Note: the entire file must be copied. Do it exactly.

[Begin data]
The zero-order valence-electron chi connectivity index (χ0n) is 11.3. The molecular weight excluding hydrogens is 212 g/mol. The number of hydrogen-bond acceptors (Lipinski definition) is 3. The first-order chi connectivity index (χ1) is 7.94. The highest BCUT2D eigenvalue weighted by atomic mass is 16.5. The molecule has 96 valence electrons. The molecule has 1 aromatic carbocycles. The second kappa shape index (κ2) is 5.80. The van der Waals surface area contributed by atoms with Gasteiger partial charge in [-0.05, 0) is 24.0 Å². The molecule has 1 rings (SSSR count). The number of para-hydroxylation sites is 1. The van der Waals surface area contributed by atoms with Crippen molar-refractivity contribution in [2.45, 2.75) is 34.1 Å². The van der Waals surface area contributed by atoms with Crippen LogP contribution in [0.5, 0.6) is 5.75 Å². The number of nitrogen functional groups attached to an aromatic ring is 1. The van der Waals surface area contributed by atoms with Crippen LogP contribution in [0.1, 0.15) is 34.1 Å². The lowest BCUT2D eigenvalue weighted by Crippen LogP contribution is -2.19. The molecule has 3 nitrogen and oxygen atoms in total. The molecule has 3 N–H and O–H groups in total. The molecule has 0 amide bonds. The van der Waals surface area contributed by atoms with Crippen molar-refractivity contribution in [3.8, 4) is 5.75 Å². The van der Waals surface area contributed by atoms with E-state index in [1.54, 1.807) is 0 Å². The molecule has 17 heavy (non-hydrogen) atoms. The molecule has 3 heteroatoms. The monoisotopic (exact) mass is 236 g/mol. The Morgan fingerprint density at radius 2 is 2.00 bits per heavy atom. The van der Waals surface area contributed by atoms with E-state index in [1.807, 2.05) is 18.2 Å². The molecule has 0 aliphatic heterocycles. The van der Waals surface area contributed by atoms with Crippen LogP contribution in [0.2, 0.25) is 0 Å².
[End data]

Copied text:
The zero-order valence-electron chi connectivity index (χ0n) is 11.3. The molecular weight excluding hydrogens is 212 g/mol. The number of hydrogen-bond acceptors (Lipinski definition) is 3. The first-order chi connectivity index (χ1) is 7.94. The highest BCUT2D eigenvalue weighted by atomic mass is 16.5. The molecule has 96 valence electrons. The molecule has 1 aromatic carbocycles. The second kappa shape index (κ2) is 5.80. The van der Waals surface area contributed by atoms with Gasteiger partial charge in [-0.05, 0) is 24.0 Å². The molecule has 1 rings (SSSR count). The number of para-hydroxylation sites is 1. The van der Waals surface area contributed by atoms with Crippen molar-refractivity contribution in [2.45, 2.75) is 34.1 Å². The van der Waals surface area contributed by atoms with Crippen LogP contribution in [0.5, 0.6) is 5.75 Å². The number of nitrogen functional groups attached to an aromatic ring is 1. The van der Waals surface area contributed by atoms with Crippen LogP contribution in [0.1, 0.15) is 34.1 Å². The lowest BCUT2D eigenvalue weighted by Crippen LogP contribution is -2.19. The molecule has 3 nitrogen and oxygen atoms in total. The molecule has 3 N–H and O–H groups in total. The molecule has 0 amide bonds. The van der Waals surface area contributed by atoms with Crippen molar-refractivity contribution in [3.8, 4) is 5.75 Å². The van der Waals surface area contributed by atoms with E-state index in [1.54, 1.807) is 0 Å². The molecule has 17 heavy (non-hydrogen) atoms. The molecule has 3 heteroatoms. The monoisotopic (exact) mass is 236 g/mol. The Morgan fingerprint density at radius 2 is 2.00 bits per heavy atom. The van der Waals surface area contributed by atoms with E-state index in [1.807, 2.05) is 18.2 Å². The molecule has 0 aliphatic heterocycles. The van der Waals surface area contributed by atoms with Crippen LogP contribution in [0.2, 0.25) is 0 Å².